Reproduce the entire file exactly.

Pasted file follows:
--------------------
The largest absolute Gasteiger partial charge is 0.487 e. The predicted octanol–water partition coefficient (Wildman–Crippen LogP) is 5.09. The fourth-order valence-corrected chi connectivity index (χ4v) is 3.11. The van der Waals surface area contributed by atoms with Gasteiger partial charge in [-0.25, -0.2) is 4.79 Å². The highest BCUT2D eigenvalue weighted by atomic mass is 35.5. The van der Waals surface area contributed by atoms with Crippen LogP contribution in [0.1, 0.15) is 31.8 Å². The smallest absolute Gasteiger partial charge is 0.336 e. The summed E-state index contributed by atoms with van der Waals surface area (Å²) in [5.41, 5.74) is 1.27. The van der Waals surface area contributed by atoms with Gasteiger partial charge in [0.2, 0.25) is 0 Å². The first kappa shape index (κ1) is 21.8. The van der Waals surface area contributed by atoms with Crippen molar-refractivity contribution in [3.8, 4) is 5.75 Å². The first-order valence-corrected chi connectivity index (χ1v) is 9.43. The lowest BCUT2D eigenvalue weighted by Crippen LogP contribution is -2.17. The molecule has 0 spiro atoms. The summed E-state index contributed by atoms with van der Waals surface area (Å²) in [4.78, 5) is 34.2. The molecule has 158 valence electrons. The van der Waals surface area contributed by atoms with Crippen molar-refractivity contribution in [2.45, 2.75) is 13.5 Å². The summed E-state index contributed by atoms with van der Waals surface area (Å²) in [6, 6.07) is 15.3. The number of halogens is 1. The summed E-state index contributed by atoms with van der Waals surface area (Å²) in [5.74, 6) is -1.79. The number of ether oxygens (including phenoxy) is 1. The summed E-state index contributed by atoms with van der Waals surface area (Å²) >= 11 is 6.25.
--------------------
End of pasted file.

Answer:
The largest absolute Gasteiger partial charge is 0.487 e. The predicted octanol–water partition coefficient (Wildman–Crippen LogP) is 5.09. The fourth-order valence-corrected chi connectivity index (χ4v) is 3.11. The van der Waals surface area contributed by atoms with Gasteiger partial charge in [-0.25, -0.2) is 4.79 Å². The highest BCUT2D eigenvalue weighted by atomic mass is 35.5. The van der Waals surface area contributed by atoms with Crippen LogP contribution in [0.1, 0.15) is 31.8 Å². The smallest absolute Gasteiger partial charge is 0.336 e. The summed E-state index contributed by atoms with van der Waals surface area (Å²) in [5.41, 5.74) is 1.27. The van der Waals surface area contributed by atoms with Gasteiger partial charge in [0.2, 0.25) is 0 Å². The first kappa shape index (κ1) is 21.8. The van der Waals surface area contributed by atoms with Crippen molar-refractivity contribution in [3.8, 4) is 5.75 Å². The first-order valence-corrected chi connectivity index (χ1v) is 9.43. The lowest BCUT2D eigenvalue weighted by Crippen LogP contribution is -2.17. The molecule has 0 spiro atoms. The summed E-state index contributed by atoms with van der Waals surface area (Å²) in [4.78, 5) is 34.2. The molecule has 158 valence electrons. The van der Waals surface area contributed by atoms with Crippen molar-refractivity contribution in [2.45, 2.75) is 13.5 Å². The summed E-state index contributed by atoms with van der Waals surface area (Å²) in [6, 6.07) is 15.3. The number of halogens is 1. The summed E-state index contributed by atoms with van der Waals surface area (Å²) in [5.74, 6) is -1.79. The number of ether oxygens (including phenoxy) is 1. The summed E-state index contributed by atoms with van der Waals surface area (Å²) >= 11 is 6.25.